99 La Clotte was opened for me to get an idea of how the wine ages. 99 Right Banks seem to be developing at a fast pace . 99 La Clotte is fully mature and should be drunk up. 89 Pts
La Clotte is not going to make old bones. It is a unique wine of pleasure that is best tasted on average by the time the wine is 12. But, it will develop complexity and offer a great tasting experience for those 12 years. And the best part is, they remains a bargain in today’s world. A wine of pleasure at a great price. What more could you ask?
Tertre Roteboeuf means hill of the belching beef in French. With its perfect hillside exposure allowst his small estate produces some of the finest wines emanating from St. Emilion. Their old year old Merlot vines with 15% of Cabernet Franc added in allow for a unique raspberry signature. Interestingly, the first 2005 I tasted, back in the winter of 2005 was Tertre Roteboeuf. It had almost finished malolactic and was shown to me just for fun.
I bought 05 Tertre Roteboeuf as a future the moment it was offered. That was not much of a gamble. The terroir, located near Larcis Ducasse, Troplong Mondot and Pavie is outstanding. They’ve been on an amazing run making great wine year after year since 1988.
Arriving at the Chateau, located at the end of a long, winding, gravel laden street, I eased the car to the curb, making my down the new steps that look like they have been there since Roman times.
06 Tertre Roteboeuf was still resting in the barrel. The wine will be bottled in August. Typical, dark, ruby color which announces its presence with the tell tale black raspberry and kirsch signature with faint hints of overripe red fruit. Good concentration and sweet tannins. The palate is thrilled when the lush chocolate covered plums and ripe fruit dribble over your taste meters. Very stylish in a kinky, exotic way. This is a strong effort in any vintage, but it’s a very good wine for 06.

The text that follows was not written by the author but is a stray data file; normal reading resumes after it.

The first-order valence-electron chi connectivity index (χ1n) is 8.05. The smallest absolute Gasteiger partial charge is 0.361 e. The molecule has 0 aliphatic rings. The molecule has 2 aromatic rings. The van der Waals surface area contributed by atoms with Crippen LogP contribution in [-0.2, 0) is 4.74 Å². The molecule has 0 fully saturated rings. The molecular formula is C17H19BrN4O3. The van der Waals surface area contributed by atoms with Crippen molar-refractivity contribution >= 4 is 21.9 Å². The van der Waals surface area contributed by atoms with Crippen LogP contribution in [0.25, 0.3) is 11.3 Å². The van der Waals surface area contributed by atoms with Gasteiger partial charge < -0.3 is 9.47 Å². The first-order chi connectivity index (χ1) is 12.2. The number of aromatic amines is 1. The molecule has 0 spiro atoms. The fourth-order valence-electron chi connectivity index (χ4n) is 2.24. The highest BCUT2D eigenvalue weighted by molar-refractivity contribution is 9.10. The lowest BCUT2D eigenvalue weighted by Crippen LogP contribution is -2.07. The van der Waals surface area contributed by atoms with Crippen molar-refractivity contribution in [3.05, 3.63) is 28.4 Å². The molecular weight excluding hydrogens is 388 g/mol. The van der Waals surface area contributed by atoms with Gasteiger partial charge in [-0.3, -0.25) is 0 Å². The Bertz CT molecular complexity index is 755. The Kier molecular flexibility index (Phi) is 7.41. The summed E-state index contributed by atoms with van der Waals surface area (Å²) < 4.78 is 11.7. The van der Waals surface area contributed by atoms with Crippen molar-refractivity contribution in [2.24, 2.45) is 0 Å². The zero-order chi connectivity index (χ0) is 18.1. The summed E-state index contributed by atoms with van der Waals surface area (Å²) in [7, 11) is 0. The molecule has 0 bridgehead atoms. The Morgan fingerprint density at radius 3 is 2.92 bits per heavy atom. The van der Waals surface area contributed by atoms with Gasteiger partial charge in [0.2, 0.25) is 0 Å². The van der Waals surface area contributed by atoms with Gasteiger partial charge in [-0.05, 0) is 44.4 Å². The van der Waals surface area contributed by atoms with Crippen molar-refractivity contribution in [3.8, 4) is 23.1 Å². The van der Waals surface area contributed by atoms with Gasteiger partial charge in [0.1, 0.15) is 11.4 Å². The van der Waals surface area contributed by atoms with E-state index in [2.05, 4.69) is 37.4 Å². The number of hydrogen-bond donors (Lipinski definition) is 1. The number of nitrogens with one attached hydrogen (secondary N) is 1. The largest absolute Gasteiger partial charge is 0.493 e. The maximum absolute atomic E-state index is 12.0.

05 Tertre Roteboeuf is deep ruby in color. Not always the deepest colored St. Emilion, but this is darker than most vintages. Perfume seems to waft from the freshly popped bottle with scents of spicy, jammy, black raspberry, plums and overripe cherries. Your palate is transfixed by the luxurious quality of the fruit that flows into your mouth. This is very sweet and concentrated and ends in a lingering black cherry note. 97 Pts
06 Roc des Cambes Cotes de Bourg is still in tank. The wine will be fined and bottled at the end of July. Chocolate, blackberry perfume is made better by a soft entry with a hint of dryness in the tannins.
07 L’Aurage Cotes de Castillon… Starting in 2007, Francois Mitjavile is producing a new wine from Cotes de Castillon, L’Aurage. 80% Merlot blended with 20% Cabernet Franc is a nice, polished wine with some character and soft tannins. This is the first effort for the Mitjavile in the Cotes de Castillon. Cotes de Castillon has turned into a hot area. This is going to be a wine to watch for in future vintages.